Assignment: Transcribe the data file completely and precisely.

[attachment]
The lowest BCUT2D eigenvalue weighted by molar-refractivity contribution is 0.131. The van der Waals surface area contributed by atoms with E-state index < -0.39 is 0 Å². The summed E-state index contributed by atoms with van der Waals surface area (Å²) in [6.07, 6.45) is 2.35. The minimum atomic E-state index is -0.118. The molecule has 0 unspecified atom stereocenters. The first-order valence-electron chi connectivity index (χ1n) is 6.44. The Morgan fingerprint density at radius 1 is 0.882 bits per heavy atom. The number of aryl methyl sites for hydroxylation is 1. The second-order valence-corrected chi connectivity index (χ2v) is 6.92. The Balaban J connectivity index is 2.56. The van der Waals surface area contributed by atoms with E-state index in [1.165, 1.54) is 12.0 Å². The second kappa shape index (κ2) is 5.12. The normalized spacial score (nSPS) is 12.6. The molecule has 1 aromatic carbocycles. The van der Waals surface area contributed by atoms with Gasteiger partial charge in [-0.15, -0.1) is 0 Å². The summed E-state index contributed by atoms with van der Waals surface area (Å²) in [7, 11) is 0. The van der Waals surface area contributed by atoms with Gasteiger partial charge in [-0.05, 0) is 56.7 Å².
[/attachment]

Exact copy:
The lowest BCUT2D eigenvalue weighted by molar-refractivity contribution is 0.131. The van der Waals surface area contributed by atoms with E-state index < -0.39 is 0 Å². The summed E-state index contributed by atoms with van der Waals surface area (Å²) in [6.07, 6.45) is 2.35. The minimum atomic E-state index is -0.118. The molecule has 0 unspecified atom stereocenters. The first-order valence-electron chi connectivity index (χ1n) is 6.44. The Morgan fingerprint density at radius 1 is 0.882 bits per heavy atom. The number of aryl methyl sites for hydroxylation is 1. The second-order valence-corrected chi connectivity index (χ2v) is 6.92. The Balaban J connectivity index is 2.56. The van der Waals surface area contributed by atoms with E-state index in [1.165, 1.54) is 12.0 Å². The second kappa shape index (κ2) is 5.12. The normalized spacial score (nSPS) is 12.6. The molecule has 1 aromatic carbocycles. The van der Waals surface area contributed by atoms with Gasteiger partial charge in [-0.15, -0.1) is 0 Å². The summed E-state index contributed by atoms with van der Waals surface area (Å²) in [7, 11) is 0. The van der Waals surface area contributed by atoms with Gasteiger partial charge in [-0.05, 0) is 56.7 Å².